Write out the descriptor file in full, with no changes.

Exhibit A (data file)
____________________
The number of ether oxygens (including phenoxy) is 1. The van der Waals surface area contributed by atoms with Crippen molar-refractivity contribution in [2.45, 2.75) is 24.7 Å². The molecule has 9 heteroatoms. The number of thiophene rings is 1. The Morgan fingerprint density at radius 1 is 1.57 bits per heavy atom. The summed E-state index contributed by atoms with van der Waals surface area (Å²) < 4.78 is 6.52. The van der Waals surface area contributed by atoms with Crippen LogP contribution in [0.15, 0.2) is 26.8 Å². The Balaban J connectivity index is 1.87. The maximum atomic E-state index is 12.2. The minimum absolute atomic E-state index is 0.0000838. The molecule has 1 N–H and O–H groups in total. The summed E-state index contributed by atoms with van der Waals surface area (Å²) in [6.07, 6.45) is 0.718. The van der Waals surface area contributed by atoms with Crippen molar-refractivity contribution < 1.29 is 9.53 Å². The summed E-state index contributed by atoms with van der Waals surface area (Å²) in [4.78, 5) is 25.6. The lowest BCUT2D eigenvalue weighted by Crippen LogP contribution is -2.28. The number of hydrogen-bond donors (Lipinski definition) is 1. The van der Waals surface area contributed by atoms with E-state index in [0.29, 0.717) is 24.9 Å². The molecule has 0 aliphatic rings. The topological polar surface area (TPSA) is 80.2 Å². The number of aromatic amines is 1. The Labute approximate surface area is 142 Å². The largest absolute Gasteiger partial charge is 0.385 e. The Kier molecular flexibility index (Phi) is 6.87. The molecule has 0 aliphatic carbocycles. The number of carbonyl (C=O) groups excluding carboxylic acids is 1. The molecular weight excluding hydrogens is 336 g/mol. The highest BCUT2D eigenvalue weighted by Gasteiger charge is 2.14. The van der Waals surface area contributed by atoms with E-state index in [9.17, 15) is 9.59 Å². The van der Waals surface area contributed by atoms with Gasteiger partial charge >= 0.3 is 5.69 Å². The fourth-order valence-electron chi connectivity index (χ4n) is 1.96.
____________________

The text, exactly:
The number of ether oxygens (including phenoxy) is 1. The van der Waals surface area contributed by atoms with Crippen molar-refractivity contribution in [2.45, 2.75) is 24.7 Å². The molecule has 9 heteroatoms. The number of thiophene rings is 1. The Morgan fingerprint density at radius 1 is 1.57 bits per heavy atom. The summed E-state index contributed by atoms with van der Waals surface area (Å²) < 4.78 is 6.52. The van der Waals surface area contributed by atoms with Crippen LogP contribution in [0.15, 0.2) is 26.8 Å². The Balaban J connectivity index is 1.87. The maximum atomic E-state index is 12.2. The minimum absolute atomic E-state index is 0.0000838. The molecule has 1 N–H and O–H groups in total. The summed E-state index contributed by atoms with van der Waals surface area (Å²) in [6.07, 6.45) is 0.718. The van der Waals surface area contributed by atoms with Crippen molar-refractivity contribution < 1.29 is 9.53 Å². The summed E-state index contributed by atoms with van der Waals surface area (Å²) in [4.78, 5) is 25.6. The lowest BCUT2D eigenvalue weighted by Crippen LogP contribution is -2.28. The number of hydrogen-bond donors (Lipinski definition) is 1. The van der Waals surface area contributed by atoms with E-state index in [0.29, 0.717) is 24.9 Å². The molecule has 0 aliphatic rings. The topological polar surface area (TPSA) is 80.2 Å². The number of aromatic amines is 1. The Labute approximate surface area is 142 Å². The largest absolute Gasteiger partial charge is 0.385 e. The Kier molecular flexibility index (Phi) is 6.87. The molecule has 0 aliphatic carbocycles. The number of carbonyl (C=O) groups excluding carboxylic acids is 1. The molecular weight excluding hydrogens is 336 g/mol. The highest BCUT2D eigenvalue weighted by Gasteiger charge is 2.14. The van der Waals surface area contributed by atoms with E-state index in [9.17, 15) is 9.59 Å². The van der Waals surface area contributed by atoms with Gasteiger partial charge >= 0.3 is 5.69 Å². The fourth-order valence-electron chi connectivity index (χ4n) is 1.96.